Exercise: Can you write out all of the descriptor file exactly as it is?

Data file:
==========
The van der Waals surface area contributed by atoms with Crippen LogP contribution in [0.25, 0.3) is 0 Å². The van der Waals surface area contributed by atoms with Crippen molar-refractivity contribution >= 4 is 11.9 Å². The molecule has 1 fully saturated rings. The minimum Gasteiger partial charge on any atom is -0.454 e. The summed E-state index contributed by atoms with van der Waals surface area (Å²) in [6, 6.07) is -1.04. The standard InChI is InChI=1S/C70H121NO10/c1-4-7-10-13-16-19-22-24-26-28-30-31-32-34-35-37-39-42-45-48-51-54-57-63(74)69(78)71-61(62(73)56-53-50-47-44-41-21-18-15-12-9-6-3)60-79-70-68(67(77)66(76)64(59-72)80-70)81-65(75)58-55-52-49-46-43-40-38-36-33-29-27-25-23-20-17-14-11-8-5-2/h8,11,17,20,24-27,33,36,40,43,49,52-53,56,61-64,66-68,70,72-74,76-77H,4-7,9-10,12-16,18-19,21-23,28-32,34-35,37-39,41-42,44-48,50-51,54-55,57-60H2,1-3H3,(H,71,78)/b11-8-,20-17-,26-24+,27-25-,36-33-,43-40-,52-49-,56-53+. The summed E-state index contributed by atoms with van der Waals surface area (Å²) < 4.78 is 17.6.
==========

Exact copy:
The van der Waals surface area contributed by atoms with Crippen LogP contribution in [0.25, 0.3) is 0 Å². The van der Waals surface area contributed by atoms with Crippen molar-refractivity contribution >= 4 is 11.9 Å². The molecule has 1 fully saturated rings. The minimum Gasteiger partial charge on any atom is -0.454 e. The summed E-state index contributed by atoms with van der Waals surface area (Å²) in [6, 6.07) is -1.04. The standard InChI is InChI=1S/C70H121NO10/c1-4-7-10-13-16-19-22-24-26-28-30-31-32-34-35-37-39-42-45-48-51-54-57-63(74)69(78)71-61(62(73)56-53-50-47-44-41-21-18-15-12-9-6-3)60-79-70-68(67(77)66(76)64(59-72)80-70)81-65(75)58-55-52-49-46-43-40-38-36-33-29-27-25-23-20-17-14-11-8-5-2/h8,11,17,20,24-27,33,36,40,43,49,52-53,56,61-64,66-68,70,72-74,76-77H,4-7,9-10,12-16,18-19,21-23,28-32,34-35,37-39,41-42,44-48,50-51,54-55,57-60H2,1-3H3,(H,71,78)/b11-8-,20-17-,26-24+,27-25-,36-33-,43-40-,52-49-,56-53+. The summed E-state index contributed by atoms with van der Waals surface area (Å²) < 4.78 is 17.6.